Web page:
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"In an industrial society which confuses work and productivity, the necessity of producing has always been an enemy of the desire to create."

~Raoul Vaneigem~

Belgian Writer and Philosopher

Industrial Manufacturing Industry...

Since the 1980s there has been a steady flow of manufacturing capacity away from the U.S., first into Mexico and India, and then into China.  This was driven by a quest for low cost direct labor and then expanded to include low cost engineering, management, and infrastructure.  While companies, on a whole, realized a lower overall cost structure during this migration, low-volume / high-mix product lines did not enjoy the same cost advantage.  The low-volume / high-mix manufacturing model requires value-added human intervention in order to operate effectively which necessitates the need for a highly skilled work force.  The low cost of labor in developing nations is a direct result of the lack of trade skills and formal education.  For companies that had product lines that offered high degrees of variation and customization, this led to low levels of quality, long cycle-times, high inventories, poor customer service, and increased costs.

The economics that led companies’ off-shore in the first place are quickly changing.  Labor rates in Mexico and India are no longer advantageous enough to make up for the cost of implementing automation in the U.S.; also, fluctuating exchange rates and increasing shipping costs are eroding the margins of products produced in China.  Because of the rapidly changing economics associated with manufacturing in China the costs of products have increased nearly 72% over the past two years. (See “What’s Happening in China Today”)  This trend is expected to continue over the foreseeable future and consequently, significant opportunities exist to transition certain product lines back to the U.S. at a competitive cost structure.  Products that meet the criteria for on-shoring are low volume / high mix products, and those which are larger, heavier, and more expensive to transport.  Typically, manufacturing companies have not been successful implementing the low volume / high mix model due to the complexities around the frequent set-up and changeover of machines and tooling, complex machine maintenance, and in-line quality control mechanisms.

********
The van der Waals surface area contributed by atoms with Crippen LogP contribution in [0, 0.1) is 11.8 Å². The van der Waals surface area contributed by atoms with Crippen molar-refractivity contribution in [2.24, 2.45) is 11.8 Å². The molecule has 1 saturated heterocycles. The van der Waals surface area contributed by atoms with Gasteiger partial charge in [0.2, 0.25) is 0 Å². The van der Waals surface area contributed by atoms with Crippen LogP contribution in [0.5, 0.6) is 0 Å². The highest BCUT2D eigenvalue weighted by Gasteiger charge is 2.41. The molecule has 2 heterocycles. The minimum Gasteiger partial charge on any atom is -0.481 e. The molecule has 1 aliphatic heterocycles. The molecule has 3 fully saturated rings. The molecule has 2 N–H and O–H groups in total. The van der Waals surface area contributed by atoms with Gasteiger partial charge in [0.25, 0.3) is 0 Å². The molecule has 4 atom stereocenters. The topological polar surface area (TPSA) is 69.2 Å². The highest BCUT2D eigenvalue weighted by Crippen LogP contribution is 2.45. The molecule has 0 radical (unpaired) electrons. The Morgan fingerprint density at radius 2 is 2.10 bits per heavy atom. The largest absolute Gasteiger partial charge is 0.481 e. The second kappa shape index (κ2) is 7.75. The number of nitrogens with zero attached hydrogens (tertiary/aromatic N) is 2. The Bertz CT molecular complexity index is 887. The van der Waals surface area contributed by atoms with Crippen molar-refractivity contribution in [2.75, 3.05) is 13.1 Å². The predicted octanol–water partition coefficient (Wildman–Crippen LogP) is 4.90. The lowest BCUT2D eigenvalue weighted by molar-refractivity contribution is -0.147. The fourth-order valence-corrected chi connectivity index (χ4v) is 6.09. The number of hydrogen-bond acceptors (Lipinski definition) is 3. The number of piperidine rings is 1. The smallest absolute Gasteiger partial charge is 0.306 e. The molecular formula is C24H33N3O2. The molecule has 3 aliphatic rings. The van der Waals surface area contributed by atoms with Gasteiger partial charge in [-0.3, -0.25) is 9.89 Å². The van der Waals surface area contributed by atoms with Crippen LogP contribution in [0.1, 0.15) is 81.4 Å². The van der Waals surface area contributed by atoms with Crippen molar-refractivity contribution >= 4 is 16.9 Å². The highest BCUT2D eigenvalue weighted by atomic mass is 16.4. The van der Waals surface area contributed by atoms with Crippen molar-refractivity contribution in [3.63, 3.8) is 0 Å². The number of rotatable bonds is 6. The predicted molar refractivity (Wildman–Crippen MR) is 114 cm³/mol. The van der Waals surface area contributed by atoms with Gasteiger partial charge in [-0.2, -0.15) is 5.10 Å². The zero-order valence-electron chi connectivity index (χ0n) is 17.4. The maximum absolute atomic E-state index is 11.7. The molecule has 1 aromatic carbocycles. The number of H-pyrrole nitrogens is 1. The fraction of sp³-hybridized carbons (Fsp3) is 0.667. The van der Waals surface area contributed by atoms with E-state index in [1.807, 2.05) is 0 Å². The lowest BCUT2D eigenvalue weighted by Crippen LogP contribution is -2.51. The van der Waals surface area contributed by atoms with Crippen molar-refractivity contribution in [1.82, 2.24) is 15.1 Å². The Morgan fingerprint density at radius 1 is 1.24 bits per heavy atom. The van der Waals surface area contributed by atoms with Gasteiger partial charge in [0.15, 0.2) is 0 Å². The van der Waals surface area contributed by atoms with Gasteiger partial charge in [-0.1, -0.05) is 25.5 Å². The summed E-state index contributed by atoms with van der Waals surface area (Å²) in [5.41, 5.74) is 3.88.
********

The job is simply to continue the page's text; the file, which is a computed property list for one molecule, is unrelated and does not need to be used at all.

To be competitive in the global economy, companies need to produce more high quality products with fewer resources and be flexible enough to respond quickly to a changing market.  BLMC excels at helping clients in the commercial and industrial manufacturing industry by simplifying their manufacturing processes using a variety of techniques including: Lean Manufacturing, flexible automation, Single Minute Exchange of Dies (SMED), Total Predictive Maintenance (TPM), Six-Sigma, 5S, Just-In-Time, Vendor Managed Inventory (VMI), etc.  Additionally, we help clients make decisions relating to product rationalization, vendor rationalization, and roof consolidation based on the economics of the enterprise and the current market environment.

For most clients, this has resulted in:

  • Inventory Reduction by 50 - 70%.
  • Cycle Time Reduction of >50%.
  • Increased Capacity by 200 - 300%.
  • Improved Yield by 5 - 25%.
  • Improved time-to-market on the order of 50%.

We developed a set of World-Class Manufacturing Metrics for Lean Operations which we use to benchmark the current state of our clients against “the average U.S. plant” and “World-Class”.  We then help our clients develop the roadmap for transitioning from the “As-Is” to a “World-Class” state, and assist them in making it happen.

 

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